BWW Interview: A Chat with Legendary Crooner Bobby Vinton, Appearing at Agua Caliente 9/7
Bobby Vinton, the entertainer Billboard Magazine has called "the most successful love singer of the 'Rock-Era'", appears at The Agua Caliente Resort Casino Spa for one very special performance on September 7 at 8:00 pm. From 1962 to 1972 Vinton had more #1 records than any other solo male artist in the country and established himself as one of America's top concert performers and most versatile entertainers. His impressive list of hits includes renowned love songs such as Roses Are Red, Blue Velvet and Mr. Lonely, among many others. His songs are recognized as standards throughout the world and his music has retained its vitality and relevance through our changing times. I had the opportunity to chat with Mr. Vinton about his career, his upcoming concert and "all things Bobby Vinton". Here are some of the highlights from that interview.
DG: Billboard magazine has called you "the most successful love singer of the rock era". How do you describe yourself?
BV: Probably the same way. You know, that's according to the numbers. A football player runs so many yards. A record is a record. And in the sixties -- they ranked all my love ballads for positions on the charts and they came up the highest. And I believe between 1962 and 1972 in Billboard I had more number one records than any male singer. So, that's something I feel very proud of.
DG: How did you get started in show business.
BV: Well, my father had a bandstand. I'm from Canonsburg, Pennsylvania, right outside of Pittsburgh, home of Perry Como - and my dad and Perry Como were boys together and they trained in the band together - in those days they used to have what they called "bandstands" - people went dancing every night. They didn't have "diets" like they have today, they went dancing to the big band sound. So, when I was fifteen years old my dad put me in his band. I went to Dusquesne University where I studied music and I started my own bandstand and I would play for all the dances in the Pittsburgh area as well as all the shows. In the early sixties when all of the top singers of the day would come to the Pittsburgh area, my band would back them up. Today everything is a group - there's three guitars and a synthesizer - so nobody needs to bring in musicians when they go to a venue. Back then, people like Connie Francis and Brenda Lee and Fabian and Frankie Avalon - all these people needed a band when they came to Pittsburgh to do a show. And that's what I would do. I would back up all the stars so I had the chance to meet everybody and I was a musical arranger so I could write all the background music for all the stars when they would come. Dick Clark met me and saw me and wanted me to be his bandleader. And so, for a lot of his Cavalcade of Stars I would go out with Dick Clark as his bandleader. So, I was really getting in the with the right people, and the next thing I know Epic Records wanted to sign me as a Big Bandleader and I was going to be the next teenage Glenn Miller. However, after two albums the record company was dropping me and they said Big Bands are over with - everybody wants to hear rock and roll and see curly haired boys who are teenage idols. And I said, "Okay, wait a minute. I got two songs -let me make a recording as a singer". I've got a song called "Mr. Lonely". I've got another song called "Roses Are Red". I said "I bet we could sell enough records to make more band albums". I had no idea that all these years later I'd still be talking about these hits.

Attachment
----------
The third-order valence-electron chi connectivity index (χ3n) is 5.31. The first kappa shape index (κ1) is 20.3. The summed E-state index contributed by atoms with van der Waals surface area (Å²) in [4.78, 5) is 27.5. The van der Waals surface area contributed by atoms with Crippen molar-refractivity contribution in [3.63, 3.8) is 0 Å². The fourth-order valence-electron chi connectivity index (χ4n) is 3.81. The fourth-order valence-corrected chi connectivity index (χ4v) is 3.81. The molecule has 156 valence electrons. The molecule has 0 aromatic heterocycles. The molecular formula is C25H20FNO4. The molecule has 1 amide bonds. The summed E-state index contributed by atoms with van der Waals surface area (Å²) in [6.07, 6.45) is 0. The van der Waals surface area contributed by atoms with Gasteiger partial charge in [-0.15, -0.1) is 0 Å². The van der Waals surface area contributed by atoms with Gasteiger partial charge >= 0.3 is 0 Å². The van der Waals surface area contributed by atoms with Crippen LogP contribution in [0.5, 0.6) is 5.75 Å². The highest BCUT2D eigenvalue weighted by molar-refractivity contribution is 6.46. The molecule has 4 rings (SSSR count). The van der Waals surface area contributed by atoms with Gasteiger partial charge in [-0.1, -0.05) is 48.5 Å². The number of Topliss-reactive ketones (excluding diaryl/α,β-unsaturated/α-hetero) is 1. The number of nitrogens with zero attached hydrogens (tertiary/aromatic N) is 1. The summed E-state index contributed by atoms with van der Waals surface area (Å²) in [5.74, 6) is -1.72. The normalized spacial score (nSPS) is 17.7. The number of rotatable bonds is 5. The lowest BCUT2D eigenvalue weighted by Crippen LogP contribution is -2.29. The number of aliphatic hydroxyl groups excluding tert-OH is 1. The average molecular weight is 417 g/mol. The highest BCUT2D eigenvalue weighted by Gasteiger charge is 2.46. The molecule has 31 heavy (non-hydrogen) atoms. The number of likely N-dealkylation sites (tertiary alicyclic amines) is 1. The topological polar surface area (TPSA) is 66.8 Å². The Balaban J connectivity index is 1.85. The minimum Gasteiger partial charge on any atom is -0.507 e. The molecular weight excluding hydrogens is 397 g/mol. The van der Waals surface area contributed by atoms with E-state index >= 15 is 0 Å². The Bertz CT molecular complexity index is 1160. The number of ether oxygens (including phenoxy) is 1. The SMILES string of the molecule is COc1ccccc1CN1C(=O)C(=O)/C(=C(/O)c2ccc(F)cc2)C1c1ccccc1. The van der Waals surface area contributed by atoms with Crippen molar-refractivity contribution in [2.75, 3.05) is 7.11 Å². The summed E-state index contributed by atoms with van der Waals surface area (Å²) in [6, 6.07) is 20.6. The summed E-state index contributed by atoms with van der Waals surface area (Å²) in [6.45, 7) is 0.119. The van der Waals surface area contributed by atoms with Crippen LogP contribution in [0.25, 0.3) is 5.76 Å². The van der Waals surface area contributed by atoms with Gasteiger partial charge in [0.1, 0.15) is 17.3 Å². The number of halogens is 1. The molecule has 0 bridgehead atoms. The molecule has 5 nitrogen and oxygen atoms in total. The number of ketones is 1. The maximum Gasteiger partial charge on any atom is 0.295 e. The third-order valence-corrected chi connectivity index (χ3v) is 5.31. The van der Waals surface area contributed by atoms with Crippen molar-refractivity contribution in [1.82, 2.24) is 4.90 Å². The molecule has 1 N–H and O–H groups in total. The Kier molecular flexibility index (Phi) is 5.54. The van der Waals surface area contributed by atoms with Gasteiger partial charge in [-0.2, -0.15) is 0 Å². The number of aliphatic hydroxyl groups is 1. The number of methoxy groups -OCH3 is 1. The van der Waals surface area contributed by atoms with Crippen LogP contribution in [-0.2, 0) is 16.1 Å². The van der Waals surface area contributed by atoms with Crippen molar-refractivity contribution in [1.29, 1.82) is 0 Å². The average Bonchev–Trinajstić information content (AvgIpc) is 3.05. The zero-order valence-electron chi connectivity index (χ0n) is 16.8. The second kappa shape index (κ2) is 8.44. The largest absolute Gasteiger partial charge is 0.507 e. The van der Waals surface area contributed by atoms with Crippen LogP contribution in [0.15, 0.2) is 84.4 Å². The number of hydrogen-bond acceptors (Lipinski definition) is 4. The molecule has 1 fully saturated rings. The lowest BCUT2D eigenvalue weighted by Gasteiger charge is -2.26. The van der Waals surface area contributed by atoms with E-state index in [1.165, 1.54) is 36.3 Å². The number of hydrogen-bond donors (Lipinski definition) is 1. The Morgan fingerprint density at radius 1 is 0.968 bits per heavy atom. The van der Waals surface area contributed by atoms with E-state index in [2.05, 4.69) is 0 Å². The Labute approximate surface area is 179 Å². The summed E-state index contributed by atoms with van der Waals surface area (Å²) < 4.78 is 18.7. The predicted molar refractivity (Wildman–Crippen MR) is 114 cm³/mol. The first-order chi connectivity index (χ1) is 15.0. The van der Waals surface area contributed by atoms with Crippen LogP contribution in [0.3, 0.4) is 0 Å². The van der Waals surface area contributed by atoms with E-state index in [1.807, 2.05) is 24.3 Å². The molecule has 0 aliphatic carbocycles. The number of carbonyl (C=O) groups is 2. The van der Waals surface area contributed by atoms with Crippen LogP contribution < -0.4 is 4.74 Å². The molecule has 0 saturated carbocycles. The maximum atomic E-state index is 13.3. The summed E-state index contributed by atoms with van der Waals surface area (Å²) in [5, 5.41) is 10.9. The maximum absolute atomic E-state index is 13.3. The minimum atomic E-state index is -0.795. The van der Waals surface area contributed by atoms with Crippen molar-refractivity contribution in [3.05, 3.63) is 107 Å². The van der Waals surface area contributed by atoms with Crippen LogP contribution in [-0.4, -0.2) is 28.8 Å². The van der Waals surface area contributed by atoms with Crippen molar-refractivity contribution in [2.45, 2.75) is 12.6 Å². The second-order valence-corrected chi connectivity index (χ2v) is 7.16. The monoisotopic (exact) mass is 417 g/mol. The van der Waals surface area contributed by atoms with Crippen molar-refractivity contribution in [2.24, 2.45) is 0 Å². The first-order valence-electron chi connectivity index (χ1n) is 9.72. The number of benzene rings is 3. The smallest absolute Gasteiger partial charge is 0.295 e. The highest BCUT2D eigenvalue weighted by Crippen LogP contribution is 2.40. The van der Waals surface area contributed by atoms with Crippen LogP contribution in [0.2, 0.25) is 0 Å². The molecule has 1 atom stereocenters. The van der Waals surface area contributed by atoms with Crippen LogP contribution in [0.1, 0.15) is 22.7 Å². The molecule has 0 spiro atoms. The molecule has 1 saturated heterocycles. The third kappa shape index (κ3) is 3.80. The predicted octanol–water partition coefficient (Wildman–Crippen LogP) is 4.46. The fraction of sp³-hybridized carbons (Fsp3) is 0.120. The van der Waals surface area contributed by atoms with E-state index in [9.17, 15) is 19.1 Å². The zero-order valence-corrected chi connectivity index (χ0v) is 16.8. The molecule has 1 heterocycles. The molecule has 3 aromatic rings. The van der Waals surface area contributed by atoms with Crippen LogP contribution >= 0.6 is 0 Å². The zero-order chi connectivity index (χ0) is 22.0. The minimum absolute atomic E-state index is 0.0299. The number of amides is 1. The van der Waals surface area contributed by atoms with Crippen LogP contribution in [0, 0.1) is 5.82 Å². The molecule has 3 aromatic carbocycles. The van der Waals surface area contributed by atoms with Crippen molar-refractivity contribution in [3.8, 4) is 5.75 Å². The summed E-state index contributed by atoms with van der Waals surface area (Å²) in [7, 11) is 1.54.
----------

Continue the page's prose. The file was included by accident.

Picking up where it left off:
DG: Who would you consider to be the biggest influence on your life and/or career?
BV: Oh, there's a combination of people. I don't say any one person. My father certainly inspired me with the Big Band music - my mother encouraged me. In fact, my mother bribed me twenty-five cents an hour to practice the clarinet when I was eleven or twelve years old. I wanted to play ball, like any other kid, but she said "look, you're not going to get an allowance around here unless you practice your clarinet". You wanna go to the movies? Practice the clarinet. So, my mother kind of bribed me into the business.